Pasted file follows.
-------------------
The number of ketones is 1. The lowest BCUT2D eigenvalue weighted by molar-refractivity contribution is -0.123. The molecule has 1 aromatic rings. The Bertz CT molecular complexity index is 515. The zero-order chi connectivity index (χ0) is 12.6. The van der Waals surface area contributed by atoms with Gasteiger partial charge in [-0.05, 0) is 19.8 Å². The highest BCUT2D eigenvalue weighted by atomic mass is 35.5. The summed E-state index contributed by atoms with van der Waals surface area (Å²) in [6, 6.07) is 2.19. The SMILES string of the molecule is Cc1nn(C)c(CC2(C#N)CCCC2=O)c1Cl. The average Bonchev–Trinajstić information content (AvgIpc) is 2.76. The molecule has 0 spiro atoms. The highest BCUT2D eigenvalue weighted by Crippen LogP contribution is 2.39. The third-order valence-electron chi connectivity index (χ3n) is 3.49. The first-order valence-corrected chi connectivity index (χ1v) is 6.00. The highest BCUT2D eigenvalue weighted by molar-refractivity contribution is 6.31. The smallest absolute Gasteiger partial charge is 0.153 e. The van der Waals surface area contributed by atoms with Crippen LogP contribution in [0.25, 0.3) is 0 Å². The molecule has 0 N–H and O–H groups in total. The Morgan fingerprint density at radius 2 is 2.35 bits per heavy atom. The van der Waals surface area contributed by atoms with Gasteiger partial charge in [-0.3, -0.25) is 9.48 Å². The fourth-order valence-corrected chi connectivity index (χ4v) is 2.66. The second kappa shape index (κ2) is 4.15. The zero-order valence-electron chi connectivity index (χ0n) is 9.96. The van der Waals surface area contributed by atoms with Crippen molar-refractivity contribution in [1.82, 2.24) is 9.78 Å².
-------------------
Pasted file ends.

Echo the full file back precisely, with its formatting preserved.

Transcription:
The number of ketones is 1. The lowest BCUT2D eigenvalue weighted by molar-refractivity contribution is -0.123. The molecule has 1 aromatic rings. The Bertz CT molecular complexity index is 515. The zero-order chi connectivity index (χ0) is 12.6. The van der Waals surface area contributed by atoms with Gasteiger partial charge in [-0.05, 0) is 19.8 Å². The highest BCUT2D eigenvalue weighted by atomic mass is 35.5. The summed E-state index contributed by atoms with van der Waals surface area (Å²) in [6, 6.07) is 2.19. The SMILES string of the molecule is Cc1nn(C)c(CC2(C#N)CCCC2=O)c1Cl. The average Bonchev–Trinajstić information content (AvgIpc) is 2.76. The molecule has 0 spiro atoms. The highest BCUT2D eigenvalue weighted by Crippen LogP contribution is 2.39. The third-order valence-electron chi connectivity index (χ3n) is 3.49. The first-order valence-corrected chi connectivity index (χ1v) is 6.00. The highest BCUT2D eigenvalue weighted by molar-refractivity contribution is 6.31. The smallest absolute Gasteiger partial charge is 0.153 e. The van der Waals surface area contributed by atoms with Crippen LogP contribution in [0.25, 0.3) is 0 Å². The molecule has 0 N–H and O–H groups in total. The Morgan fingerprint density at radius 2 is 2.35 bits per heavy atom. The van der Waals surface area contributed by atoms with Gasteiger partial charge in [-0.3, -0.25) is 9.48 Å². The fourth-order valence-corrected chi connectivity index (χ4v) is 2.66. The second kappa shape index (κ2) is 4.15. The zero-order valence-electron chi connectivity index (χ0n) is 9.96. The van der Waals surface area contributed by atoms with Crippen molar-refractivity contribution in [1.82, 2.24) is 9.78 Å².